Cyber Threat Alert


Second Global Ransomware Attack

Businesses and government systems have been hit in a global ransomware attack. The malware, a variation of the Petya ransomware which some analysts are calling ‘Goldeneye or NotPetya, has so far encrypted files and hard drives on 2,000 machines. High profile victims Danish shipping giant Maersk, US pharmaceutical company Merck international advertising conglomerate WPP, global law firm DLA Piper, and multiple private and public institutions in Ukraine and Russia. This is the second Global ransomware attack in the the last two months. It follows the WannaCry outbreak in May that affected more than 150 organisations, including the UK’s National Health Service, German railways and Spanish telephone firm Telephonica.

How are victims infected?

These attacks affect only computers running windows operating systems and there are two initial attack vectors; phishing emails containing Microsoft Word documents laced with malware, and a compromised software update from a Ukrainian financial software firm, MeDoc. The malware leverages several tools to move through a network and infected machines including a modified version of the NSA’s stolen and leaked EternalBlue SMB exploit, previously used by WannaCry, plus the agency’s EternalRomance SMB exploit. It propagates inside a network by stealing administrative credentials to instruct other PC’s to run the malware as well. Like WannaCry, it has spread quickly and hit high-profile targets including Ukrainian critical infrastructure providers. While WannaCry’s many design flaws caused it to falter after a few days, this latest ransomware threat has evolved and it does not have the kill-switch that allowed researchers to neuter WannaCry.

What are he motivations behind the attack?

The attributes of the latest campaign narrow the type of actors motivated to instigate an attack of this type. While the original variant , Petya was a money making criminal enterprise, most of the mechanisms put in place to collect the ransom are no longer available. Instead, it is designed to spread fast and cause damage, with plausible deniability of ransomware. The attack had a targeted approach to infection suggesting that this campaign is possible a proof of concept operation against a variety of industries and platforms. Alternatively, it could be a diversionary tactic to facilitate the pre-positioning of additional malware onto systems by harvesting credentials to gain lateral movement within a network. It is likely, given the success of the last two campaigns , that there will be more ransomware attacks to follow.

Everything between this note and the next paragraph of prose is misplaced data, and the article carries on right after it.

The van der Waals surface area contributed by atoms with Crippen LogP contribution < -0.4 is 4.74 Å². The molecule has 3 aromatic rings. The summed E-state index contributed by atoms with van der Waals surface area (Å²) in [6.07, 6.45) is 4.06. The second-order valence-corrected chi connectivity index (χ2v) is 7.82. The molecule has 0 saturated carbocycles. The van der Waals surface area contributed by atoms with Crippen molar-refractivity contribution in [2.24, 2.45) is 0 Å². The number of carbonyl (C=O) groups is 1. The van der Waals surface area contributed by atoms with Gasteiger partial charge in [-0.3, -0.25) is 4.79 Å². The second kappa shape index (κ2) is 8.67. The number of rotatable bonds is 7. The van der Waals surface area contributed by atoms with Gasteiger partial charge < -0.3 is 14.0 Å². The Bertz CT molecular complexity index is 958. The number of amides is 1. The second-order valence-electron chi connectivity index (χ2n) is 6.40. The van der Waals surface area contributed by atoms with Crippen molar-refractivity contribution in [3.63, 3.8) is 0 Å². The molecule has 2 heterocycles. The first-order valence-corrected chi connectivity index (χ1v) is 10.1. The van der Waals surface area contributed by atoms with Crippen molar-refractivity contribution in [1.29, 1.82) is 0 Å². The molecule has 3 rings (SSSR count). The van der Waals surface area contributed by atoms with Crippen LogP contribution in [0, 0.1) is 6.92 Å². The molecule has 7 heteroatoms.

What now?

Judging by  how many companies ignored the EternalBlue patch, even after the WannaCry threat, the attack is likely to persist for some time. This is particularly acute given the fact there are no decryption keys to restore PC’s with infected file-systems, no way to  pay the ransom and the diversity of delivery options means that no single patch can necessarily provide complete protection against it. Notwithstanding this, you should still install the relevant patches as a matter of urgency.

Further mitigation advice includes

  • The ransomware runs a boot, meaning that if you can disrupt a system before Windows boots, or if you encounter a “check disk” message, you can avoid having your files encrypted by quickly powering down;
  • Administrators can stop the spread within a network from the Windows Management Instrumentation by blocking the file C:\WindowsPerfc.dat from running. Administrators can use Microsoft’s Local Administrator Password Solution to protect credentials that grant network privileges;
  • Ensure you are suspicious of any unexpected documents you receive via email. No matter how enticing an attachment or embedded link may be, always verify the source before taking any further action;
  • Ensure you( and your company have a robust back up regime so that important files are backed-up. This includes ensuring that any external storage devices are not always connected to your network to prevent any infections from spreading;
  • Consider awareness campaigns and staff training to ensure your employees are aware of the risks;
  • Additionally, make sure that you have an effective anti virus solution and that you conduct regular penetration tests on your systems;

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